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How Luke Wilson became Stargirl's stealth MVP
There's a lot to love about DC's Stargirl, the sunny, hopeful mix of heartfelt emotion and deep-cut fan service that has quietly emerged as one of the best superhero series on television.
The DC TV universe's first teen-focused drama, Stargirl follows a young girl named Courtney Whitmore who moves to the town of Blue Valley, Nebraska. There, she discovers a glowing, semi-sentient staff among her stepfather's belongings, ultimately using it to fight supervillains in a midriff-baring rip-off Captain America suit. On paper, Stargirl honestly sounds ridiculous. In actuality, it's incredible, a show that's willing to push boundaries, take risks, and tackle complex storytelling topics alongside more typical teen plots like school bullies and football games.
Part of the reason for the show's success is its multifaceted characters, who run the gamut from good to evil and everything in between. From Courtney and the friends who help her recreate the Justice Society of America, to the children of the Injustice Society supervillains who have messy legacies of their own to live up to, Stargirl is full of unexpectedly complex figures. But one of the show's most surprisingly compelling characters is one of the few who just happens to be a regular guy.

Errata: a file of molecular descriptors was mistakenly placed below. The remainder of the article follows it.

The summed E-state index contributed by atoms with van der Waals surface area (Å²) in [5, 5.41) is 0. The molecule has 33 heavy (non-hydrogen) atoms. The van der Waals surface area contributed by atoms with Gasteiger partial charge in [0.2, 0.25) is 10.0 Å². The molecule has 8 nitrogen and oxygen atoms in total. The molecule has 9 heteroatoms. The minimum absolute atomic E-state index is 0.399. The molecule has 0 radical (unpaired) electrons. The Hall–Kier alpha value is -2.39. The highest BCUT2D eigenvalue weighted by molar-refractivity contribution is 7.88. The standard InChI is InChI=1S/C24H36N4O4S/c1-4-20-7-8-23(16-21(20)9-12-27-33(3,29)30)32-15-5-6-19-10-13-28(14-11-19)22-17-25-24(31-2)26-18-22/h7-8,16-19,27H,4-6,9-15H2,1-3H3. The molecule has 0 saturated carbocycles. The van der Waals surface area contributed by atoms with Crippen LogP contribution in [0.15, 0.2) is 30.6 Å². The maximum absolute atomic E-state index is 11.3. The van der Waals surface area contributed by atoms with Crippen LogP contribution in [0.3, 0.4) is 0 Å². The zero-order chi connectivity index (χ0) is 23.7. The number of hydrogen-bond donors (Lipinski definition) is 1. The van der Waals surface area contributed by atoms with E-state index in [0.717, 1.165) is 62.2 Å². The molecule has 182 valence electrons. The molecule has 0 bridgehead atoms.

Luke Wilson plays Pat Dugan, Courtney's new stepfather and the former sidekick of original Starman and JSA member, Sylvester Pemberton. From the series' opening sequence, we learn that Pat hasn't ever been much of a hero, and even the members of the organization he previously supported viewed him as someone to poke fun at. He doesn't have any superpowers to speak of and isn't a particularly useful fighter in his own right — even if he did build a giant robot out of antique car parts in the years since the original JSA disbanded. Mostly, Pat's just a normal guy, but Stargirl repeatedly uses his character to show us all that, sometimes, that's all you need to be a hero.
Technically, Stargirl's first season is meant to serve as Courtney's superhero origin story, but it's also Pat's, and Wilson underlines this fact in every aspect of his performance, portraying the quiet steel that runs through his character as easily as he plays his jokey trips to the gym for laughs. Pat may not have superpowers, strictly speaking, but he's something even rarer: a good man.
As an actor, Wilson's intensely relatable awkward dad energy helps Pat feel like a regular guy even as the character happens to be the linchpin around which both a family drama and a superhero story turn simultaneously. He leans into the more sensitive aspects of Pat's personality, crafting a character who listens before speaking, openly supports the women in his life, and is willing to (repeatedly) put himself in harm's way to help protect the people he loves.